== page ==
The Whispered Warnings of Radiohead’s “OK Computer” Have Come True
Though Thom Yorke insists that “OK Computer” was inspired by the dislocation of non-stop travel, it’s now understood as a record about how overreliance on technology can lead to alienation.
I’ve noticed a nugget of embarrassment buried in the recent avalanche of critical reappraisals and retroactive interrogations of Radiohead’s “OK Computer,” a record that was released in 1997 and is celebrating its twentieth anniversary this summer. Critics (and some fans) approached its reappearance with trepidation—as if we were all about to be strong-armed into reckoning with our pretentious and over-serious past selves. As if someone had just slid an unmarked manila envelope under the door, and it contained photographic evidence of that one time we Scotch Taped a poster of Nietzsche to our dorm-room ceiling, with instructions to await further notice. Even Thom Yorke, the band’s singer, has been nearly sheepish when discussing its legacy. “The whole album is really fucking geeky,” he recently told Rolling Stone.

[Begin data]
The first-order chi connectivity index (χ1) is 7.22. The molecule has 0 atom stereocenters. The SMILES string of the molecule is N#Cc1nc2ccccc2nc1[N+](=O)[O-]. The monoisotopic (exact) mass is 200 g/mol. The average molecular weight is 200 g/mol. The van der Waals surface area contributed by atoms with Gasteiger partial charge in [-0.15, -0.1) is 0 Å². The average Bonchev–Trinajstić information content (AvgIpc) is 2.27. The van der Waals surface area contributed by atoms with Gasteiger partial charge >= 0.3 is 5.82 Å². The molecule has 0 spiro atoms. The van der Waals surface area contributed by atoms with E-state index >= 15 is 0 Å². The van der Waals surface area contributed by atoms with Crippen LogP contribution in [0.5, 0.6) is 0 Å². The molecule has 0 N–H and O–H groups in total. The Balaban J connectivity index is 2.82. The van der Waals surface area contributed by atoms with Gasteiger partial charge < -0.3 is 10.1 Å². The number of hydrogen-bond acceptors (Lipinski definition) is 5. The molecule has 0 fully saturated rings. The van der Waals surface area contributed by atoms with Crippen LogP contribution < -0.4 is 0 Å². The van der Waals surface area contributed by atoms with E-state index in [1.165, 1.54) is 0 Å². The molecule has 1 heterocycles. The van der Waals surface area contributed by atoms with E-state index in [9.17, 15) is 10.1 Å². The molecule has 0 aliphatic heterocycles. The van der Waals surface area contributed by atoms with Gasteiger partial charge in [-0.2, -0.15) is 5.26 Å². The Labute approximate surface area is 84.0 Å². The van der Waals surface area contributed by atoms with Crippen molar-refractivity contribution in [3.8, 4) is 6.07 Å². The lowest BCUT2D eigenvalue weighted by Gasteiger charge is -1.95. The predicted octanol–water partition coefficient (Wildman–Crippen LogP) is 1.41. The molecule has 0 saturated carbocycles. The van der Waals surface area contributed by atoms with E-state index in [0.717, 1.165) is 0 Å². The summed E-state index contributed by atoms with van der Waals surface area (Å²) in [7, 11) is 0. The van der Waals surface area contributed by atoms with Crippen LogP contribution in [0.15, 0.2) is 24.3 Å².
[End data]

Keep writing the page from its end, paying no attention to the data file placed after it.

To mark the anniversary, the band has just released “OKNOTOK,” which includes a remastered version of the original album, plus eight B-sides and three previously unreleased tracks: “I Promise,” “Man of War,” and “Lift.” (In addition, a special vinyl edition, available in July, will offer a hardcover art book, a collection of Yorke’s notes, a sketchbook of what the band is calling its “preparatory work,” and a cassette tape containing demos and additional session recordings.) None of the extraneous material is exactly revelatory—live versions of “Lift” and “I Promise” have been drifting about the Internet for years—though it does help complete a portrait of a band bucking against itself, and learning how to express its fear effectively.